The author of Urban Green: Innovative Parks for Resurgent Cities, and the director for the Center for City Park Excellence at the Trust for Public Land, gives an interview on NPR’s Brian Lehrer Show. You can listen to the 11-minute clip on WNYC’s website.
City Parks Blog posted an interview with Peter Harnik about his new book, Urban Green: Innovative Parks for Resurgent Cities. He talks about how each city has unique needs for how much and what kind of park space are best. He also talks about innovative park creation in cities that are already “all built out,” and the idea of “park-oriented development” to encourage smart growth and curb sprawl.
The review of the book, from Island Press:
For years American urban parks fell into decay due to disinvestment, but as cities began to rebound—and evidence of the economic, cultural, and health benefits of parks grew— investment in urban parks swelled. The U.S. Conference of Mayors recently cited meeting the growing demand for parks and open space as one of the biggest challenges for urban leaders today. It is now widely agreed that the U.S. needs an ambitious and creative plan to increase urban parklands.
Urban Green explores new and innovative ways for “built out” cities to add much-needed parks. Peter Harnik first explores the question of why urban parkland is needed and then looks at ways to determine how much is possible and where park investment should go. When presenting the ideas and examples for parkland, he also recommends political practices that help create parks.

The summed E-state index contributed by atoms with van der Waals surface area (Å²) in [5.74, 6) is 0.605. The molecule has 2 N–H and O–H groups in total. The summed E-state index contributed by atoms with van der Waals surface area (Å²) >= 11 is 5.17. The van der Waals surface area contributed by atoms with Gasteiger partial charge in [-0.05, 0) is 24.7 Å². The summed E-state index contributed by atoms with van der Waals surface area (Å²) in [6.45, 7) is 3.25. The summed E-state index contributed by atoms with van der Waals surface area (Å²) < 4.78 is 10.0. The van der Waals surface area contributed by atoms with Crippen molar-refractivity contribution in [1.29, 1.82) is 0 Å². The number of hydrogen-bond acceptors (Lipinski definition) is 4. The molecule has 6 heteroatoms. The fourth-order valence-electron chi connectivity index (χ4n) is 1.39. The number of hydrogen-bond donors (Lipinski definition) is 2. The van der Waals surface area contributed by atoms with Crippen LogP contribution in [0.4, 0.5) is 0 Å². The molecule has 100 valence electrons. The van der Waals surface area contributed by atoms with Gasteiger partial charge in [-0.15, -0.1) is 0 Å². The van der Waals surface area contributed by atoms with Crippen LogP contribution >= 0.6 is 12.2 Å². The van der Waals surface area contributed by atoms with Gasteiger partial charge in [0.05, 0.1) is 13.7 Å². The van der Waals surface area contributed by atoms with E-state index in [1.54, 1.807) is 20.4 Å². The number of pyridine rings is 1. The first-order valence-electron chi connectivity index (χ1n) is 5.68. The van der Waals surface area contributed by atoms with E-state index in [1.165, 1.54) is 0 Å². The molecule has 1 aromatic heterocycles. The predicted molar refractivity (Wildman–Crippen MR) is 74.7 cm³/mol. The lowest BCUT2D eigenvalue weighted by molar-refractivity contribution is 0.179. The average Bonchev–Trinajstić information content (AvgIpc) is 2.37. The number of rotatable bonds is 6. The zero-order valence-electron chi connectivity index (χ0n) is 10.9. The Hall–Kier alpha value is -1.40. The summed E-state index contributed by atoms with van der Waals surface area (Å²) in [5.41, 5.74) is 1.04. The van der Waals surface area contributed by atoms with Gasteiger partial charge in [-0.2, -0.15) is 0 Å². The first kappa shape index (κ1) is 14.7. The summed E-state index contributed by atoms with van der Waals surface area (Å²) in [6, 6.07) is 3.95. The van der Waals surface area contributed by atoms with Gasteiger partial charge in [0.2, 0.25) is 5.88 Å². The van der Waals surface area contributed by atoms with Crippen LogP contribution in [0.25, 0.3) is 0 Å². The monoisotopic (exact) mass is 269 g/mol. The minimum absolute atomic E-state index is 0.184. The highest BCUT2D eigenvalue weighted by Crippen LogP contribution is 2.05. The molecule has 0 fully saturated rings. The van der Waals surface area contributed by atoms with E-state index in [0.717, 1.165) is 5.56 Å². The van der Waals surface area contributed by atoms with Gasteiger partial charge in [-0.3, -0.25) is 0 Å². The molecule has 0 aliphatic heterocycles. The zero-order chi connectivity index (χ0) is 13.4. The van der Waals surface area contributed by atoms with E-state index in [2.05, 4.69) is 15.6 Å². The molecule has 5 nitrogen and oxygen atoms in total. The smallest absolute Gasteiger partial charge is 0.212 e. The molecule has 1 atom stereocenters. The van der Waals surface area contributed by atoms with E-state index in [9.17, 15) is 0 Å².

The book offers many practical solutions, from reusing the land under defunct factories to sharing schoolyards, from building trails on abandoned tracks to planting community gardens, from decking parks over highways to allowing more activities in cemeteries, from eliminating parking lots to uncovering buried streams, and more. No strategy alone is perfect, and each has its own set of realities. But collectively they suggest a path toward making modern cities more beautiful, more sociable, more fun, more ecologically sound, and more successful.